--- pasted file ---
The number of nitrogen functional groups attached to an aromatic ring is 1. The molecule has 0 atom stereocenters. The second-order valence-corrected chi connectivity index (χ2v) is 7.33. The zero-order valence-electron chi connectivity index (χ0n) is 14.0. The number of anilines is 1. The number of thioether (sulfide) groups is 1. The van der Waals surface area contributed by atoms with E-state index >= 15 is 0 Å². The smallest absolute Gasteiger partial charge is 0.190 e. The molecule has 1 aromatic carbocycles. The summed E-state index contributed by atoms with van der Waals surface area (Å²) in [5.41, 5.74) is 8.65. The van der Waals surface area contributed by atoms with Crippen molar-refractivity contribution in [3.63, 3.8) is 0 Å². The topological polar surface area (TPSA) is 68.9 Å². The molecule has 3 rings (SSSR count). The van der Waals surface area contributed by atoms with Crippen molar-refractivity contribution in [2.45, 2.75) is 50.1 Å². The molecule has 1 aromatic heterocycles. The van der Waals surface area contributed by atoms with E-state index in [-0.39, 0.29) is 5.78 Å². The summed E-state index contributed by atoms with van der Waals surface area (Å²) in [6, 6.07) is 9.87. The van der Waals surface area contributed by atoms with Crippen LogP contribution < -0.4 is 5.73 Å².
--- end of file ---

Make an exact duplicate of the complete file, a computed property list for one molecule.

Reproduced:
The number of nitrogen functional groups attached to an aromatic ring is 1. The molecule has 0 atom stereocenters. The second-order valence-corrected chi connectivity index (χ2v) is 7.33. The zero-order valence-electron chi connectivity index (χ0n) is 14.0. The number of anilines is 1. The number of thioether (sulfide) groups is 1. The van der Waals surface area contributed by atoms with E-state index >= 15 is 0 Å². The smallest absolute Gasteiger partial charge is 0.190 e. The molecule has 1 aromatic carbocycles. The summed E-state index contributed by atoms with van der Waals surface area (Å²) in [5.41, 5.74) is 8.65. The van der Waals surface area contributed by atoms with Crippen molar-refractivity contribution in [3.63, 3.8) is 0 Å². The topological polar surface area (TPSA) is 68.9 Å². The molecule has 3 rings (SSSR count). The van der Waals surface area contributed by atoms with Crippen molar-refractivity contribution in [2.45, 2.75) is 50.1 Å². The molecule has 1 aromatic heterocycles. The van der Waals surface area contributed by atoms with E-state index in [-0.39, 0.29) is 5.78 Å². The summed E-state index contributed by atoms with van der Waals surface area (Å²) in [6, 6.07) is 9.87. The van der Waals surface area contributed by atoms with Crippen LogP contribution < -0.4 is 5.73 Å².